When a revolving shoot strikes a stick, it winds round it rather more slowly than it revolves. For instance, a shoot of the Ceropegia, revolved in 6 hrs., but took 9 hrs. 30 m. to make one complete spire round a stick; Aristolochia gigas revolved in about 5 hrs., but took 9 hrs. 15 m. to complete its spire. This, I presume, is due to the continued disturbance of the impelling force by the arrestment of the movement at successive points; and we shall hereafter see that even shaking a plant retards the revolving movement. The terminal internodes of a long, much-inclined, revolving shoot of the Ceropegia, after they had wound round a stick, always slipped up it, so as to render the spire more open than it was at first; and this was probably in part due to the force which caused the revolutions, being now almost freed from the constraint of gravity and allowed to act freely. With the Wistaria, on the other hand, a long horizontal shoot wound itself at first into a very close spire, which remained unchanged; but subsequently, as the shoot twined spirally up its support, it made a much more open spire. With all the many plants which were allowed freely to ascend a support, the terminal internodes made at first a close spire; and this, during windy weather, served to keep the shoots in close contact with their support; but as the penultimate internodes grew in length, they pushed themselves up for a considerable space (ascertained by coloured marks on the shoot and on the support) round the stick, and the spire became more open. {13}

It follows from this latter fact that the position occupied by each leaf with respect to the support depends on the growth of the internodes after they have become spirally wound round it. I mention this on account of an observation by Palm (p. 34), who states that the opposite leaves of the Hop always stand in a row, exactly over one another, on the same side of the supporting stick, whatever its thickness may be. My sons visited a hop-field for me, and reported that though they generally found the points of insertion of the leaves standing over each other for a space of two or three feet in height, yet this never occurred up the whole length of the pole; the points of insertion forming, as might have been expected, an irregular spire. Any irregularity in the pole entirely destroyed the regularity of position of the leaves. From casual inspection, it appeared to me that the opposite leaves of Thunbergia alata were arranged in lines up the sticks round which they had twined; accordingly, I raised a dozen plants, and gave them sticks of various thicknesses, as well as string, to twine round; and in this case one alone out of the dozen had its leaves arranged in a perpendicular line: I conclude, therefore, Palm's statement is not quite accurate.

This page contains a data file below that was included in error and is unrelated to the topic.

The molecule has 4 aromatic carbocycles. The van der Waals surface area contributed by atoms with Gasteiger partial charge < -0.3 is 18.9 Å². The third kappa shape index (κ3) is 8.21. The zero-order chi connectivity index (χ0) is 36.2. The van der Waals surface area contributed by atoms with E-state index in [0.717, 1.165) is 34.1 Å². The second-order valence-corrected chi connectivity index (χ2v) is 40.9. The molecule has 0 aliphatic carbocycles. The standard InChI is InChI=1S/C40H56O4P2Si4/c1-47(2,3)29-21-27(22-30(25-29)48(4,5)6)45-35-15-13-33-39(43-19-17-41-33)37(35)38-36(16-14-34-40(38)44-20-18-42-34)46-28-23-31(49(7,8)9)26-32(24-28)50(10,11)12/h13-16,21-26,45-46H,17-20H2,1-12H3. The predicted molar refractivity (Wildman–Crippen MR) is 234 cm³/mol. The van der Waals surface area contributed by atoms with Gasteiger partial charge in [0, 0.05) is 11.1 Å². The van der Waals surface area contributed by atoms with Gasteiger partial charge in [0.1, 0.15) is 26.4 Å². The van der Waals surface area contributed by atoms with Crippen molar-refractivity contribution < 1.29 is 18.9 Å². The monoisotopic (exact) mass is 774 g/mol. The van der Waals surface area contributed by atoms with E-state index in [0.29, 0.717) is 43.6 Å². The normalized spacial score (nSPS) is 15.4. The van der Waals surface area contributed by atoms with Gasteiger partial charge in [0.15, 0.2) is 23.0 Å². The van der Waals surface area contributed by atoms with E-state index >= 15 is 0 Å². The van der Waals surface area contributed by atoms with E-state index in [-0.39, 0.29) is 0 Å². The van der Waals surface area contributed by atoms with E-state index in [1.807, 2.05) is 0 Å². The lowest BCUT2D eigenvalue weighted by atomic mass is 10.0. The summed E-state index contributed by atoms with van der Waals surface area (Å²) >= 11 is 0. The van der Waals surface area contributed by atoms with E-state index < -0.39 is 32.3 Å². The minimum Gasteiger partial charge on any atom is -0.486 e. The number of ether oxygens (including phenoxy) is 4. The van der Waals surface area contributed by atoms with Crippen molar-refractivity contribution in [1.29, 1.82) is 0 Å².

The leaves of different twining-plants are arranged on the stem (before it has twined) alternately, or oppositely, or in a spire. In the latter case the line of insertion of the leaves and the course of the revolutions coincide. This fact has been well shown by Dutrochet, {14} who found different individuals of Solanum dulcamara twining in opposite directions, and these had their leaves in each case spirally arranged in the same direction. A dense whorl of many leaves would apparently be incommodious for a twining plant, and some authors assert that none have their leaves thus arranged; but a twining Siphomeris has whorls of three leaves.

If a stick which has arrested a revolving shoot, but has not as yet been encircled, be suddenly taken away, the shoot generally springs forward, showing that it was pressing with some force against the stick. After a shoot has wound round a stick, if this be withdrawn, it retains for a time its spiral form; it then straightens itself, and again commences to revolve. The long, much-inclined shoot of the Ceropegia previously alluded to offered some curious peculiarities. The lower and older internodes, which continued to revolve, were incapable, on repeated trials, of twining round a thin stick; showing that, although the power of movement was retained, this was not sufficient to enable the plant to twine. I then moved the stick to a greater distance, so that it was struck by a point 2.5 inches from the extremity of the penultimate internode; and it was then neatly encircled by this part of the penultimate and by the ultimate internode. After leaving the spirally wound shoot for eleven hours, I quietly withdrew the stick, and in the course of the day the curled portion straightened itself and recommenced revolving; but the lower and not curled portion of the penultimate internode did not move, a sort of hinge separating the moving and the motionless part of the same internode. After a few days, however, I found that this lower part had likewise recovered its revolving power. These several facts show that the power of movement is not immediately lost in the arrested portion of a revolving shoot; and that after being temporarily lost it can be recovered. When a shoot has remained for a considerable time round a support, it permanently retains its spiral form even when the support is removed.

The Movements and Habits of Climbing Plants Page 08

Charles Darwin

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Charles Darwin

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